Orlando arrived in Frankenmuth in the dead of winter with only one clue in his pocket – a picture of the barn before it was torn down. Again, luck trumped hard work. While showing off his photo and downing a beer at the local tap, (it might have been a hot green tea at the town historical museum), Orlando hit the jackpot.

A local who worked at the Historical Museum named Colin identified the barn and helped Orlando find it on a map. "It used to stand right there, and it was owned by a family who's been here since the mid-1800s and one of the roads here that you are going to take to get there is named after that family," said the local.

Orlando asked, "How much daylight do I have left?"

"About 20 minutes, are you going to go out there?" asked Colin, the town historian (or incredibly knowledgeable Museum Retail Manager). “Be careful. It gets mighty dark.”

"I'm on my way. I'll come back tomorrow and let you know how things went," said Orlando.

Clues and answers

After traveling to the site of where the barn once stood, Orlando found himself surrounded by clues. He met with several locals who knew the history of the barn, the farm that it was on, when it was torn down and that the barnwood had been distributed to several states.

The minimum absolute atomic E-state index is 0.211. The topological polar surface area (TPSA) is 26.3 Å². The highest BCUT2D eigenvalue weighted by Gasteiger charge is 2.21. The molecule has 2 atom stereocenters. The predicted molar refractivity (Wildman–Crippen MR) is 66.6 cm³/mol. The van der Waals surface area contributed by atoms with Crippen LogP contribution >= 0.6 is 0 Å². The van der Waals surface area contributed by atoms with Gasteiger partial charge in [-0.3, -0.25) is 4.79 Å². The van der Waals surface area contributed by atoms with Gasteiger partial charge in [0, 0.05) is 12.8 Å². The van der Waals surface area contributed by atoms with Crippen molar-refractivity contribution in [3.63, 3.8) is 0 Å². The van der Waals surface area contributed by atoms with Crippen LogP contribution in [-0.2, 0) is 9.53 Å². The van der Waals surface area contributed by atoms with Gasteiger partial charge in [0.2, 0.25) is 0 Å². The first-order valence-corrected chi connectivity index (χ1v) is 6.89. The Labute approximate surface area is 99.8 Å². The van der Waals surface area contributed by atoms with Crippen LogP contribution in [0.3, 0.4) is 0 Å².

When he sat down for “chicken dinner,” the bartender asked, “Are you the guy asking all the questions about the old barn?” Word travels fast in a small town.

More chicken, really?

When he sat down for another chicken dinner at breakfast, Orlando was met by the family that once owned the barn, and they had a photo album and a story to share. He was nervous, but they were anxious to give him a tour of the town and provide as much information as they could. Small-town hospitality. "I never expected they'd take me on a tour of the property where the barn once stood or find myself climbing a ladder into a hayloft to get a genuine feel for what the old barn used to be, but that's exactly what they did," said Orlando. "They were amazing people. Super friendly and so accommodating; I can't thank them enough."

Beehive jars – another solution to the case

As Orlando broke the case in Michigan, Geis was a working on another solution for the customer, who happened to have beehives on the roof of their facility. “I managed to find jars that were not only made from recycled glass, but they were also in the shape of and resembled what looked like a beehive,” said Geis. “The jars were used as coffee service condiment holders.”

It was no easy case to crack for the team at Fixturelite. “In the end, our client and their customer were very happy with the result,” said Orlando. “One of the reasons we are successful is our willingness to go the extra mile for our clients, especially in the name of design. Best part was – we had so much fun doing it.”

If you find yourself in Frankenmuth, stop by the Historical Museum and say hi to Colin. Especially so if you’re looking for a missing barn.

Fixturelite has design solutions ready for you – Learn More